AU female social-service club L’amifidel has decided to call it quits.
After facing several years of rapidly declining membership, club leaders and members decided to take steps to end its tenure at AU.
“We all have lives outside of L’ami, and we’re all busy,” said Abigail Brim, a junior elementary education major and club president. “There weren’t many people putting in a lot of time. We started hearing talk of people quitting. Not because they had issues with us, just because their lives were already busy.”
Additionally, the club began the year with less members than are required to keep a club active. They had around 10 active members before recruitment in the fall.
“We had a lot of seniors that graduated last year,” Brim said.
Their hopes had been to recover their membership during a busy recruitment season.
“Leona came onto campus, so there were four female social-service clubs on campus,” Brim said. “AU’s not that big. Freshmen can’t recruit. And so we lost a lot of recruits to Leona, which definitely hurt us.”
Ultimately, L’ami had only one recruit.
“It was awkward, her being the only person,” Brim said. “There were brand new people, brand new things and she was doing it all by herself.”
Club members struggled to remain active as their semesters became busier, and Brim felt the weight of responsibility bearing down heavily upon her shoulders.
“All of this made everything very difficult to continue doing club every week and to stay motivated,” she said. “I was doing a lot of things by myself. My load was skyrocketing. It was stressful, and I didn’t enjoy it. I was miserable, and apparently a lot of the other girls were, too. So we had a sit-down conversation one day and we decided that, for the sake of our sanity, it’d just be best to take action now and take control rather than the club itself dying out while we were working so hard to keep it alive.”
Julie Ward, administrative assistant to the provost and one of L’ami’s two advisors, had just become a club leader this year.
“Being new, I’m unsure as to the factors that led to this point,” she said. “The number of active members made it challenging to attract new recruits, but the girls worked hard and tried to be positive.”
During the decision-making process, Brim and the club officers first sat down with their advisors to talk about options.
“We tried to help the girls process where the club was at that point and why,” Ward said. “[We talked about] what our options were moving forward and the repercussions of each, and then we considered and discussed what they wanted from club and if it was still possible to achieve that.”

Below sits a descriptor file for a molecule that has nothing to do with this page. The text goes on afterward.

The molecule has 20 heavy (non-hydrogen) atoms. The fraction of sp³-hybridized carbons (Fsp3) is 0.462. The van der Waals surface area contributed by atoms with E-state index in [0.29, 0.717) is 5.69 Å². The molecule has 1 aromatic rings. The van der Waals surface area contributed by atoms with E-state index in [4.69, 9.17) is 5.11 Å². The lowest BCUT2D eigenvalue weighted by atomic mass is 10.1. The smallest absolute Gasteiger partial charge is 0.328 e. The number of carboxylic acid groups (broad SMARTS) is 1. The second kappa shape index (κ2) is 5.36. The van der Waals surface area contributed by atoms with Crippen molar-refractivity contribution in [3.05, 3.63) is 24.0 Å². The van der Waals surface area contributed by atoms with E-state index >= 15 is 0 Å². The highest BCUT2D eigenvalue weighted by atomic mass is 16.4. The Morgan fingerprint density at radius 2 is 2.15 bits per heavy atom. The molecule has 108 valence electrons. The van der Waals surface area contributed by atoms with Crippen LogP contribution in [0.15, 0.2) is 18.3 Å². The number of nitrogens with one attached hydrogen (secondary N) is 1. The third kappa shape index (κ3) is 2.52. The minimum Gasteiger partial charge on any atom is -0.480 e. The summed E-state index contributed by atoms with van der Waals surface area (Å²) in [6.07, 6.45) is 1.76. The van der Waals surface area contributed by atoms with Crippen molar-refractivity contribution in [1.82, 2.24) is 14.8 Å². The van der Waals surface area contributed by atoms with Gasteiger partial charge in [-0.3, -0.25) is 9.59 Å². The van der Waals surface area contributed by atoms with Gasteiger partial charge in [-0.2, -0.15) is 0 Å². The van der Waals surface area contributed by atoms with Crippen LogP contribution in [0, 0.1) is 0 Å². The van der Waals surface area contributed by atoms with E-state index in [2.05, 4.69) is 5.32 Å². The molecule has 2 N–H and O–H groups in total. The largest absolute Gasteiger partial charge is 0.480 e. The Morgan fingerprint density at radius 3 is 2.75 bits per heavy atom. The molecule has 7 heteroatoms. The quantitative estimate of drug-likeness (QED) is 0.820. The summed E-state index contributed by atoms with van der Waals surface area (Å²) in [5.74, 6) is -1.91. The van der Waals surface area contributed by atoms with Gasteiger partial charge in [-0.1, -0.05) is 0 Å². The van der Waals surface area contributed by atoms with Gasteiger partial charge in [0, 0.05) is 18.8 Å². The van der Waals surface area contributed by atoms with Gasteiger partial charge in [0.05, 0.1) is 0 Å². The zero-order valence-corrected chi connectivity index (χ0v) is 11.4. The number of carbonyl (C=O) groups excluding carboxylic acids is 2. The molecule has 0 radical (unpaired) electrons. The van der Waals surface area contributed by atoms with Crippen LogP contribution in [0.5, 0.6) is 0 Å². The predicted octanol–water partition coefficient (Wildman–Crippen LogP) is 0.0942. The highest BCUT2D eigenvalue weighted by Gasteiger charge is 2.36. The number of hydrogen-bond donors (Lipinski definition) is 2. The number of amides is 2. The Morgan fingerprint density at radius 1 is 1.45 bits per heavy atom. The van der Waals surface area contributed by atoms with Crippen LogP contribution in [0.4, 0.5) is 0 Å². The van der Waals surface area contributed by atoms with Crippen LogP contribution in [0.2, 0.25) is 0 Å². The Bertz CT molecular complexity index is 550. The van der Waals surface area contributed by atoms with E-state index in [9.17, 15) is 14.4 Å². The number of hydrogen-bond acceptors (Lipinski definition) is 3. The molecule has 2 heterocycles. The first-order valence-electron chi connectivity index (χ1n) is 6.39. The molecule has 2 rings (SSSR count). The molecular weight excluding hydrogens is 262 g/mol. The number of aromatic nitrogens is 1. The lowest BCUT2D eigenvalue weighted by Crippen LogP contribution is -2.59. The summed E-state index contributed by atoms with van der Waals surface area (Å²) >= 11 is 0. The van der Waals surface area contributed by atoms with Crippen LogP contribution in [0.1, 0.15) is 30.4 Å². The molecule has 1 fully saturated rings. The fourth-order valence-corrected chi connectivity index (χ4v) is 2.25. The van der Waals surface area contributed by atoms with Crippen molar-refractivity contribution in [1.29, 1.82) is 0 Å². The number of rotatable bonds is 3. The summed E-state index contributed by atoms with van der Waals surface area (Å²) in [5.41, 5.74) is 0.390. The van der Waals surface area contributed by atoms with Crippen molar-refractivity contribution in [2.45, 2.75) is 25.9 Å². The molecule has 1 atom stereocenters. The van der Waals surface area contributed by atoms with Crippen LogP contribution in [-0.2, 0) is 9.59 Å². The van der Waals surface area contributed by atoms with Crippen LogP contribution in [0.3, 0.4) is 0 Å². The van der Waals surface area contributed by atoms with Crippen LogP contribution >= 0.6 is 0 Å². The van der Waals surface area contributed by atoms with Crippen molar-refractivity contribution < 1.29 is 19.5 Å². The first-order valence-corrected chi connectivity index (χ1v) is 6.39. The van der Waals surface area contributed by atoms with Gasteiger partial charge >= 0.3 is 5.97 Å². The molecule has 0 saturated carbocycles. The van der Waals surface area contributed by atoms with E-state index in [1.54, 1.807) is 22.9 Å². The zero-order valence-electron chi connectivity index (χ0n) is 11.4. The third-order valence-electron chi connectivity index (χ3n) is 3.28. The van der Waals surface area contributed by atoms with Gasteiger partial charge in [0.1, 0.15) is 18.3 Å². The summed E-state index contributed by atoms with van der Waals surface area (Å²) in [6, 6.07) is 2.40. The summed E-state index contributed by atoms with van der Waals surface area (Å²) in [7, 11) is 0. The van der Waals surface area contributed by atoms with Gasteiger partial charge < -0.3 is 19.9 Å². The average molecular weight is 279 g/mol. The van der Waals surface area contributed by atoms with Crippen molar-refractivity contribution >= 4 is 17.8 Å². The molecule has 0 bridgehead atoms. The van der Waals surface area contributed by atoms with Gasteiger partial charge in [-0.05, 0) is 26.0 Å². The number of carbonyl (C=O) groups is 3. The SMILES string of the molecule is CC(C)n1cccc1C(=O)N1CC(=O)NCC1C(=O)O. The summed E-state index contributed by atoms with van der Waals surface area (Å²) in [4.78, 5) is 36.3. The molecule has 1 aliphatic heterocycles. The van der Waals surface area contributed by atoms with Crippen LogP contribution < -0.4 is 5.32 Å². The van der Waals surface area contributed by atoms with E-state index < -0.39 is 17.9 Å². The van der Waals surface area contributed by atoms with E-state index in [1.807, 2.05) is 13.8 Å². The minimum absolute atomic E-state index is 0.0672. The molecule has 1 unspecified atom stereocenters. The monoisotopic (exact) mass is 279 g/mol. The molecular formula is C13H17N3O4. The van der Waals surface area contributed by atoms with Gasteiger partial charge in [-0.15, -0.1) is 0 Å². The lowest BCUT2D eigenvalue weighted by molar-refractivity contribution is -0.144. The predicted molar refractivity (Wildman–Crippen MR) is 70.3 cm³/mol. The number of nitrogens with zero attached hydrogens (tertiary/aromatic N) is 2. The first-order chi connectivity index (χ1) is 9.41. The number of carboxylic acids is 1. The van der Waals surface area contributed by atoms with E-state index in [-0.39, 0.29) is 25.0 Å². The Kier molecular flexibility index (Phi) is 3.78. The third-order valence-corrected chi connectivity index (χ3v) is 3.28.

In the end, after bringing the choices to the rest of the club, the decision was made to disband.
“I think the girls learned a lot about how to deal with hard things and did some serious ‘adulting’, as we like to call it,” Ward said.
Brim met with Trent Palmer, director of student engagement, and told him it was time for L’ami to take a break.
“He reassured me that clubs sometimes die out for a while and then come back in the future,” Brim said.
Ward wouldn’t be surprised to see L’ami revived in the future.
“All things seem to go in cycles and I would not be surprised at all to see L’ami cycle back around and become a strong club again one day,” she said. “I would be thrilled to remain involved with these girls, whether they are an official club or continue in a small group format.”
In the meantime, members are tasked with deciding what comes next.
“I’ve been asking myself what’s next for the last month or so,” Brim said. “I’m taking advantage of [my extra time] and focusing more on my studies. I’ve encouraged the girls who are going to be seniors next year, including myself, to look into joining other clubs. We’ll always be L’amifidel, but there are other clubs that are going to be just as accepting.”
Brim looks back on her time in the club, noting that her time as president was hectic and stressful, but that the friendships she gained were well worth the trouble.
“I instantly formed relationships with these girls,” she said. “I’ve pulled out some really great friendships from L’ami. We still go out, love each other, pray for each other. We’re all very different people, but L’ami has always been about accepting anybody no matter background, who you are, what you look like.”
After all, the club name is French for “forever friends.”